On Friday 10th May, the Refugee Hosts’ team is co-convening a workshop with colleagues from Yale, bringing our Refugee Hosts research in Lebanon and Jordan into conversation with research conducted by our Yale colleagues in Cameroon, Greece, Malaysia and Mexico as part of our British Council-funded Bridging Voices project.

Jointly led by Refugee Hosts PI, Prof. Elena Fiddian-Qasmiyeh, Dr. Zareena Grewal and Dr Unni Krishnan Karunakara  (both at Yale University), the interdisciplinary project brings together experts from the UK (Prof. Elena Fiddian-Qasmiyeh, Prof. Alastair Ager, Dr. Anna Rowlands and Prof. Lyndsey Stonebridge) and the US (Yale’s Dr. Zareena Grewal, Dr Unni Krishna Karunakara, Prof. Catherine Panter-Brick and Dr. Louisa Lombard) to examine the roles that religion plays in promoting social justice for refugees.

Through comparative research with and about refugees from and in Central America, Central and West Africa, the Middle East, South East Asia and Western borderlands, the project is analysing the roles that local faith communities and faith based organisations (FBOs) play in supporting refugees’ access to assistance and protection; lobbying for rights; and challenging xenophobia and discrimination against different groups of refugees.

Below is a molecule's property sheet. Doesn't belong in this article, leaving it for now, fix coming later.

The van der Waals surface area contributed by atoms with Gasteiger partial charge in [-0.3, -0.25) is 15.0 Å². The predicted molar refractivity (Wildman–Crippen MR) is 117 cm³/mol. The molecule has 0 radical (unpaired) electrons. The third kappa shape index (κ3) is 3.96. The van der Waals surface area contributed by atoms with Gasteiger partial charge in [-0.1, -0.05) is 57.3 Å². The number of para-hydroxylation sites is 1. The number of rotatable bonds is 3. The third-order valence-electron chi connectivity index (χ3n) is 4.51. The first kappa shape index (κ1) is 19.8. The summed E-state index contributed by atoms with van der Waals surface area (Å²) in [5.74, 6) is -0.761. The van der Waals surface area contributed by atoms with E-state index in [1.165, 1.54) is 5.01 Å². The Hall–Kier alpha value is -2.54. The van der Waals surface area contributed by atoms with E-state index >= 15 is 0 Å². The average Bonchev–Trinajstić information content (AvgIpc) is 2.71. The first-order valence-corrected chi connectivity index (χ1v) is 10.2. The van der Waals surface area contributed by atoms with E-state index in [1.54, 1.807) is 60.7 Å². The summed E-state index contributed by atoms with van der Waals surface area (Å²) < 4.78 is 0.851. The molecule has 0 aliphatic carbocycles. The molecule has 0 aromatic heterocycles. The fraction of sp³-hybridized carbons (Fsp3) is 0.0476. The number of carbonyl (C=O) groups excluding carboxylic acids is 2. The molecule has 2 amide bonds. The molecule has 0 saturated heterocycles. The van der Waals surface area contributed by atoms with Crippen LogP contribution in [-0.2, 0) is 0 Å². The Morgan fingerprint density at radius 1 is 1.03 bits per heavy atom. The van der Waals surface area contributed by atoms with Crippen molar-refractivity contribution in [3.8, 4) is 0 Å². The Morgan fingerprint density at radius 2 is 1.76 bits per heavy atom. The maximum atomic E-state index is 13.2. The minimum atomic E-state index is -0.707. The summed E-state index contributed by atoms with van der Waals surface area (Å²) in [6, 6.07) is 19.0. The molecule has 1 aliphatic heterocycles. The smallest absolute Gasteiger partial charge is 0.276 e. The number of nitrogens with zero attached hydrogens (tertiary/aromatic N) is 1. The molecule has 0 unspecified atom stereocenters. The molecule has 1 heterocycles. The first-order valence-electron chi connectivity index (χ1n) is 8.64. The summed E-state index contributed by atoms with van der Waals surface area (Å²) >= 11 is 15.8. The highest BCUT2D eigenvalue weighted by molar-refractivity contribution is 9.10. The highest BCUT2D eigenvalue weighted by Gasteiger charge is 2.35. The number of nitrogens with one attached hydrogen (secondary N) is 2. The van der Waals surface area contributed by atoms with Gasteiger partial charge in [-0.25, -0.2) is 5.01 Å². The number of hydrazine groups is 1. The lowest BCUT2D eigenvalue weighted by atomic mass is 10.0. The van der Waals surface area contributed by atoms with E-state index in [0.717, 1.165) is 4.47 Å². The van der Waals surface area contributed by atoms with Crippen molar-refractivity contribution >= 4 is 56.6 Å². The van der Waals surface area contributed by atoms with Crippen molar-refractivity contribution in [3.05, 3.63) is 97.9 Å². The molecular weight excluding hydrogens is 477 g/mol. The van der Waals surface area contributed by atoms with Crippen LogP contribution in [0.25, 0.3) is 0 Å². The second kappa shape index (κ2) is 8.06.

For more information about the Religion and Social Justice for Refugees project, click here.

For some of our recent reflections on the roles of faith and religion in displacement, including pieces published as part of our Refugee Hosts Faith and Displacement series and authored by members of the British Council funded project, see:


Featured image:  A mosque on the road from Amman to Syria (c) L. Harsch, 2018



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